The Boxer Handbook


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Boxers are lively dogs that never seem to grow up. They learn well, if trained with patience and consistency, and despite looking like well muscled 'toughies' to some people, they are sensitive and affectionate, so can switch off if they are shouted at in training. They need careful training and socialization as pups, because of their tendency to be a bit rough with other dogs and people. Humans can be knocked over by an unexpected friendly greeting from a Boxer, so they need to be taught not to jump up, and should only get cuddles as pups when all four paws are on the ground.

Not all dogs like their style of playing. Boxers will sometimes box with other dogs, and there are dogs who enjoy rough games with Boxers, especially individuals from other medium-sized breeds who, like Boxers, continue to be playful all their lives. It is, however, wise to socialize Boxer pups with dogs that have gentler styles of playing, so that the Boxers learn how to play gently as well as roughly, and so that they learn to differentiate between dogs that like rough play, and those that don't.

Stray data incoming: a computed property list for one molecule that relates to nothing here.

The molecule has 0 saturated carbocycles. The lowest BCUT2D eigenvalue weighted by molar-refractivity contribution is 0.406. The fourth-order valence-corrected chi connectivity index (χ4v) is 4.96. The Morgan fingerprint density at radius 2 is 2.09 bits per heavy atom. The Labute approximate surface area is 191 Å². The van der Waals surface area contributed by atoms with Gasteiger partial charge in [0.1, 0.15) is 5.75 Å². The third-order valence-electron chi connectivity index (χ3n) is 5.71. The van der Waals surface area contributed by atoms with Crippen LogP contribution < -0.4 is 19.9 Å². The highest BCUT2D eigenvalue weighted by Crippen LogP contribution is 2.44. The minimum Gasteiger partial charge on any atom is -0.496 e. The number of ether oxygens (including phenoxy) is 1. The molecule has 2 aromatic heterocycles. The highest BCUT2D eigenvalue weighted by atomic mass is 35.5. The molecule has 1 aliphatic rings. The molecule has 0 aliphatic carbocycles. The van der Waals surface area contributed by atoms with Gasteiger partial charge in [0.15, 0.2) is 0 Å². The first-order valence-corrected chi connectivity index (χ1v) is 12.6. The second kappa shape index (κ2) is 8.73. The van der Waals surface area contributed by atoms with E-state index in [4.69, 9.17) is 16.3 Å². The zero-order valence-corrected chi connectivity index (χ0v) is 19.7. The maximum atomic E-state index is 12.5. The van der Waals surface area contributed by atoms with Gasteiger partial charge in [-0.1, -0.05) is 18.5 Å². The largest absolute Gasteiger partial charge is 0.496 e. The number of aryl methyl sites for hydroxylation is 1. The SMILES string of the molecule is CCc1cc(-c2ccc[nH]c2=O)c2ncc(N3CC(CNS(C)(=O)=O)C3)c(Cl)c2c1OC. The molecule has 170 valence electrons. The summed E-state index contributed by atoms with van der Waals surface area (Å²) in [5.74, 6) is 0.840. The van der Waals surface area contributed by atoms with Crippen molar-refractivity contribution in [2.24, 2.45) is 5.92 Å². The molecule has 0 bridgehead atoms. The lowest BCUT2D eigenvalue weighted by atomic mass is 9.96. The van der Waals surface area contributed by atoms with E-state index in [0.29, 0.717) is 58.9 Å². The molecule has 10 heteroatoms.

Boxers aren't especially barky, but they are good guard dogs, simply because they can look serious and imposing, though well-socialized Boxers usually like visitors who give them a friendly greeting, since they are generally outgoing dogs.

Are Boxers good with children? They can be excellent companions for children, so long as they have been well-trained as pups. They are a little strong and lively for many children to handle on walks, and can even be too strong for many adults, since they can pull hard if they see a canine or human friend or other attraction.

The biggest drawback with this breed is that they are susceptible to a range of health problems, especially cancer, which can cut short their lives, so anyone buying a puppy should ask about longevity in the parents' lines. Other conditions that can affect Boxers include hip dysplasia, heart trouble, epilepsy, spay-related incontinence, and allergies. They may also have breathing trouble due to their short muzzles, and may snore and drool. White Boxers are especially prone to health problems, including deafness. Boxers can feel the cold easily, because of their short coats, but don't need much grooming.

The Boxer Handbook is a very good introduction to the breed, dealing with general care as well as health issues. It is suitable for novice owners with their first Boxer.